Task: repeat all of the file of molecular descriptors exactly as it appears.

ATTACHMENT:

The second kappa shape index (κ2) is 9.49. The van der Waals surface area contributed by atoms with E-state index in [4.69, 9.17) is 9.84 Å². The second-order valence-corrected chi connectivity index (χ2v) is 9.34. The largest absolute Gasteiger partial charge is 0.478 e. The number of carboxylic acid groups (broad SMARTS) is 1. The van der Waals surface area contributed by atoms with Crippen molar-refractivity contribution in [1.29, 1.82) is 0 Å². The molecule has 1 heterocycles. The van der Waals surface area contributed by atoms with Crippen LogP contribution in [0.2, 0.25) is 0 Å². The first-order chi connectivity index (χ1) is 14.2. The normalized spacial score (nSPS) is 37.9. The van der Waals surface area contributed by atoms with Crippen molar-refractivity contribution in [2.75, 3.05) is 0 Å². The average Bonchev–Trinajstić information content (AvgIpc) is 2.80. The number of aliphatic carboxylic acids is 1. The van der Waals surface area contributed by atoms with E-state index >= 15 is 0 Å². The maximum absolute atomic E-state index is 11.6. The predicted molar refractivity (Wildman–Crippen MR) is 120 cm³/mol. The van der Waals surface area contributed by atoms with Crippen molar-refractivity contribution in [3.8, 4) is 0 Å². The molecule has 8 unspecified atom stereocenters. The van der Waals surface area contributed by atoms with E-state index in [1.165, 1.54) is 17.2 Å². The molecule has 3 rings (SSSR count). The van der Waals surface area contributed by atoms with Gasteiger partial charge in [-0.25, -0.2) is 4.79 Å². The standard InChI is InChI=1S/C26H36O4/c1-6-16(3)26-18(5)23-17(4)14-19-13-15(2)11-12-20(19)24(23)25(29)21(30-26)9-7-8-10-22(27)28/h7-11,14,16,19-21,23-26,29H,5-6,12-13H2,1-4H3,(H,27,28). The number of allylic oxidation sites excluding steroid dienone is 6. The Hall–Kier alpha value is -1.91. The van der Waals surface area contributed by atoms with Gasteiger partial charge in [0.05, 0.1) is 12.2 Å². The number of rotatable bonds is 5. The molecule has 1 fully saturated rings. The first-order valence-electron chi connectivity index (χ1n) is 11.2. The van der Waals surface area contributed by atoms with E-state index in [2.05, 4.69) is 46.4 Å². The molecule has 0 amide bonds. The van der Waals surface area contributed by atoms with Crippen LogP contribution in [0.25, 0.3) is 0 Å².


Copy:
The second kappa shape index (κ2) is 9.49. The van der Waals surface area contributed by atoms with E-state index in [4.69, 9.17) is 9.84 Å². The second-order valence-corrected chi connectivity index (χ2v) is 9.34. The largest absolute Gasteiger partial charge is 0.478 e. The number of carboxylic acid groups (broad SMARTS) is 1. The van der Waals surface area contributed by atoms with Crippen molar-refractivity contribution in [1.29, 1.82) is 0 Å². The molecule has 1 heterocycles. The van der Waals surface area contributed by atoms with Crippen LogP contribution in [0.2, 0.25) is 0 Å². The first-order chi connectivity index (χ1) is 14.2. The normalized spacial score (nSPS) is 37.9. The van der Waals surface area contributed by atoms with Crippen molar-refractivity contribution in [2.75, 3.05) is 0 Å². The average Bonchev–Trinajstić information content (AvgIpc) is 2.80. The number of aliphatic carboxylic acids is 1. The van der Waals surface area contributed by atoms with E-state index >= 15 is 0 Å². The maximum absolute atomic E-state index is 11.6. The predicted molar refractivity (Wildman–Crippen MR) is 120 cm³/mol. The van der Waals surface area contributed by atoms with Crippen molar-refractivity contribution in [3.8, 4) is 0 Å². The molecule has 8 unspecified atom stereocenters. The van der Waals surface area contributed by atoms with E-state index in [1.165, 1.54) is 17.2 Å². The molecule has 3 rings (SSSR count). The van der Waals surface area contributed by atoms with Gasteiger partial charge in [-0.25, -0.2) is 4.79 Å². The standard InChI is InChI=1S/C26H36O4/c1-6-16(3)26-18(5)23-17(4)14-19-13-15(2)11-12-20(19)24(23)25(29)21(30-26)9-7-8-10-22(27)28/h7-11,14,16,19-21,23-26,29H,5-6,12-13H2,1-4H3,(H,27,28). The number of allylic oxidation sites excluding steroid dienone is 6. The Hall–Kier alpha value is -1.91. The van der Waals surface area contributed by atoms with Gasteiger partial charge in [0.05, 0.1) is 12.2 Å². The number of rotatable bonds is 5. The molecule has 1 fully saturated rings. The first-order valence-electron chi connectivity index (χ1n) is 11.2. The van der Waals surface area contributed by atoms with E-state index in [2.05, 4.69) is 46.4 Å². The molecule has 0 amide bonds. The van der Waals surface area contributed by atoms with Crippen LogP contribution in [0.25, 0.3) is 0 Å².